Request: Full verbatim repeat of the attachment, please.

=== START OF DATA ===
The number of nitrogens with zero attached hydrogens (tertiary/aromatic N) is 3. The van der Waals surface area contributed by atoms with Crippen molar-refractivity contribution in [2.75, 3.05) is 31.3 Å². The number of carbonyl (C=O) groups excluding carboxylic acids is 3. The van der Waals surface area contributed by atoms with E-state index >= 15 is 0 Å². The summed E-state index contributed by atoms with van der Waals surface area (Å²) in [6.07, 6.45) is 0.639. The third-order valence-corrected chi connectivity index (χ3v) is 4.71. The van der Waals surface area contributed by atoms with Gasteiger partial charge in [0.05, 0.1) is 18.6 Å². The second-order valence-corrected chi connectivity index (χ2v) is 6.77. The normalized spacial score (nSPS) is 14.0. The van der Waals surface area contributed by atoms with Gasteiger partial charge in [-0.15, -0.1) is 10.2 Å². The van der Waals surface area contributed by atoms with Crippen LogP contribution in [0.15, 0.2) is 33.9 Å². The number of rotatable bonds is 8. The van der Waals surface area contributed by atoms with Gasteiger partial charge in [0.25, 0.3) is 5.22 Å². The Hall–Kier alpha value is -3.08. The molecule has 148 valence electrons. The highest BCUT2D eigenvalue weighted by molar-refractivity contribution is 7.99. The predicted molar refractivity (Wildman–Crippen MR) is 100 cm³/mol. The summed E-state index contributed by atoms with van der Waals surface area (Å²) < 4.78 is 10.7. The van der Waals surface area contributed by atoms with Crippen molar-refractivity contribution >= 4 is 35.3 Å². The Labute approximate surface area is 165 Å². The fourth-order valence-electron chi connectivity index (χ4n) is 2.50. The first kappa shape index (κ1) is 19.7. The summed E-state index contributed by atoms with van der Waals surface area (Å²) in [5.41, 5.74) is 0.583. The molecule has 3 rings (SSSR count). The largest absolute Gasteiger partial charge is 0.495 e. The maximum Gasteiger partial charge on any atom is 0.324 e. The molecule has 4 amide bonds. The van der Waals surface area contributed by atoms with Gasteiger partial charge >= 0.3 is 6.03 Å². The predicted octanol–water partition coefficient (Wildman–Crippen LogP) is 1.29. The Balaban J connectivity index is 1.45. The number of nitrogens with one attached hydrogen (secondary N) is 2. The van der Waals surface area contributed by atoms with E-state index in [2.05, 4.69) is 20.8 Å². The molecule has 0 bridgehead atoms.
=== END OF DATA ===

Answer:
The number of nitrogens with zero attached hydrogens (tertiary/aromatic N) is 3. The van der Waals surface area contributed by atoms with Crippen molar-refractivity contribution in [2.75, 3.05) is 31.3 Å². The number of carbonyl (C=O) groups excluding carboxylic acids is 3. The van der Waals surface area contributed by atoms with E-state index >= 15 is 0 Å². The summed E-state index contributed by atoms with van der Waals surface area (Å²) in [6.07, 6.45) is 0.639. The third-order valence-corrected chi connectivity index (χ3v) is 4.71. The van der Waals surface area contributed by atoms with Gasteiger partial charge in [0.05, 0.1) is 18.6 Å². The second-order valence-corrected chi connectivity index (χ2v) is 6.77. The normalized spacial score (nSPS) is 14.0. The van der Waals surface area contributed by atoms with Gasteiger partial charge in [-0.15, -0.1) is 10.2 Å². The van der Waals surface area contributed by atoms with Crippen LogP contribution in [0.15, 0.2) is 33.9 Å². The number of rotatable bonds is 8. The van der Waals surface area contributed by atoms with Gasteiger partial charge in [0.25, 0.3) is 5.22 Å². The Hall–Kier alpha value is -3.08. The molecule has 148 valence electrons. The highest BCUT2D eigenvalue weighted by molar-refractivity contribution is 7.99. The predicted molar refractivity (Wildman–Crippen MR) is 100 cm³/mol. The summed E-state index contributed by atoms with van der Waals surface area (Å²) < 4.78 is 10.7. The van der Waals surface area contributed by atoms with Crippen molar-refractivity contribution >= 4 is 35.3 Å². The Labute approximate surface area is 165 Å². The fourth-order valence-electron chi connectivity index (χ4n) is 2.50. The first kappa shape index (κ1) is 19.7. The summed E-state index contributed by atoms with van der Waals surface area (Å²) in [5.41, 5.74) is 0.583. The molecule has 3 rings (SSSR count). The largest absolute Gasteiger partial charge is 0.495 e. The maximum Gasteiger partial charge on any atom is 0.324 e. The molecule has 4 amide bonds. The van der Waals surface area contributed by atoms with Gasteiger partial charge >= 0.3 is 6.03 Å². The predicted octanol–water partition coefficient (Wildman–Crippen LogP) is 1.29. The Balaban J connectivity index is 1.45. The number of nitrogens with one attached hydrogen (secondary N) is 2. The van der Waals surface area contributed by atoms with E-state index in [2.05, 4.69) is 20.8 Å². The molecule has 0 bridgehead atoms.